To go back to our laser grid, to bypass them is the skill used to beat a video game, but disarming them is still within the confines of what the system allows. The laser grid is meant to be turn off-able and turn on-able. You haven't done something physically impossible. I'll say it again: A Glitch run would realize he can jump up 37 times on a park bench around the corner and on the 38th jump the Matrix breaks and he's teleported past the lasers. That's a glitch 'cause its going against the intended experience, ie reality. Something happened that wasn't physically supposed to be possible.

So when we see a Goldeneye speed run where looking at the ground and shooting a gun backwards increases your speed beyond what was supposed to be physically possible, that's a glitch. That's using an oversight in the code to move faster than what the code was programmed to allow.

Silentpony:

Johnny Novgorod:

Xprimentyl:

The intention of the laser field is to allow passage to only those who properly disarm it (i.e.: play the game correctly,) and it sets off alarms (i.e.: crashes, bugs out) when someone transgresses otherwise. The Night Fox uses his intimate knowledge of the laser field?s operation to work AROUND it, subverting it entirely and achieving objectively the same end result as disarming it properly.

I don't agree at all.
The lasers are the obvious, immediate obstacle. To bypass them successfully is to meet a challenge like you do in a videogame.
If glitching a game is 'thinking outside the box' and damning the game's rules, then the equivalent would be to just defuse the grid.

I disagree with this. To glitch something is to go against not just something intended purpose, but to do something not meant to be physically possible. when a game glitches and you fall through the floor, well the floor was meant to be fall-through-proof.

To go back to our laser grid, to bypass them is the skill used to beat a video game, but disarming them is still within the confines of what the system allows. The laser grid is meant to be turn off-able and turn on-able. You haven't done something physically impossible. I'll say it again: A Glitch run would realize he can jump up 37 times on a park bench around the corner and on the 38th jump the Matrix breaks and he's teleported past the lasers. That's a glitch 'cause its going against the intended experience, ie reality. Something happened that wasn't physically supposed to be possible.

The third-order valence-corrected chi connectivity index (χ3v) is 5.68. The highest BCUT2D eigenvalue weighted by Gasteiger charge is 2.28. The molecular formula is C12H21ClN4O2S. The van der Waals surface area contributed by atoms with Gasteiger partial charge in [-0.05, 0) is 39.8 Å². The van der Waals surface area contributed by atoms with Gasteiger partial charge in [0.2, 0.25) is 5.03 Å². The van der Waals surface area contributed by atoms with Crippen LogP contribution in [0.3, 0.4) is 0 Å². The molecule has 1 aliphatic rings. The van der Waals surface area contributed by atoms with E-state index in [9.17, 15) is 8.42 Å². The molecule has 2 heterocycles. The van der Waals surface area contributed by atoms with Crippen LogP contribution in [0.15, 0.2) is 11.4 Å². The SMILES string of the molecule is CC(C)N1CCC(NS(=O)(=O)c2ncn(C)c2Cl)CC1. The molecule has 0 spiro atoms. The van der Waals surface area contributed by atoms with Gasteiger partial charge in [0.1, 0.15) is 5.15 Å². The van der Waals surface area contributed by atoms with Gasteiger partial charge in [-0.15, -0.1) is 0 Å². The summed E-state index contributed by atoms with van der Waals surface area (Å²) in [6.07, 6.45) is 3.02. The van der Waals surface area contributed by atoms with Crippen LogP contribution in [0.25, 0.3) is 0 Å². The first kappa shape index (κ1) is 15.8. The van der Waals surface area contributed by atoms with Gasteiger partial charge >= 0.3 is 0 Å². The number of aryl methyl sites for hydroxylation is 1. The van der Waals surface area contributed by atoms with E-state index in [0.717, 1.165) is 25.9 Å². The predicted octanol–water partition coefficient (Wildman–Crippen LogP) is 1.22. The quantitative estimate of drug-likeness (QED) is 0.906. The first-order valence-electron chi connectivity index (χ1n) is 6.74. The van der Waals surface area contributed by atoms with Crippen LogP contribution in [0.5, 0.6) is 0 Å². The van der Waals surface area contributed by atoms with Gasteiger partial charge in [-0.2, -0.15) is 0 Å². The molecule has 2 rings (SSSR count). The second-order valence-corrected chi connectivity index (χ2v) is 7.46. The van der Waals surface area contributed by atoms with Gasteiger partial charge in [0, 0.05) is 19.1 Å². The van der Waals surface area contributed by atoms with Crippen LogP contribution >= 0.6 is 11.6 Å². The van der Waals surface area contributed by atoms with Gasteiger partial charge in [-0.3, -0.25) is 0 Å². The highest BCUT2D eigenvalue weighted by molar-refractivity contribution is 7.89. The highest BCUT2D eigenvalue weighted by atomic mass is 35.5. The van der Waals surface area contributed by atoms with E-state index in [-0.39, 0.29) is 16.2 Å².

So when we see a Goldeneye speed run where looking at the ground and shooting a gun backwards increases your speed beyond what was supposed to be physically possible, that's a glitch. That's using an oversight in the code to move faster than what the code was programmed to allow.

To continue this tired analogy: bypassing the lasers is the game, doing so as the Night Fox does in the movie - quickly, stylishly and without a single mistake in timing or execution - would be the equivalent of a speedrun, defusing the lasers would be something like modding the game (or whatever suits you: it's not a speedrun because we don't know if it's even feasible in this one scenario, anymore than carpet-bombing the place) and then pausing mid-jump repeatedly until you gain enough altitude to clip through the museum roof would be exploiting a glitch.

You guys can argue over why your tastes are more or less valid than others all you want;

i'm laughing at "You can't be within 80 meters of a vending machine at any time" as a crucial element for this trick to work. Glitched speedruns are hilarious.

Johnny Novgorod:
snip

To make this tired analogy more confusing, Night Fox's laser dance reminds me more of an S Rank run of a level - stuff you see in character action games like DMC. Just beat it perfectly, but in the most showy, rather than effective way.

To stay with movie analogies: Speedruns are like Neo, Morpheus and friends doing cool stuff that bends the rules in the Matrix. Glitchrun is more akin to Neo being able to "see the code" after he was resurrected.
It makes it sound cooler than it is, but it fits, imho.

At least glitches are part of the game, even if them being so is unintentional. What I find weird are speedruns that use mods to change part of the game.

In Mass Effect 2 the female Shepard has an extra scene with a batarian at Afterlife, who makes a sexist comment toward her. This of course means it is impossible for female Shepard runs to be as quick as male ones. So someone created a mod that makes the scene skippable and for some reason that is allowed in speedruns of the game.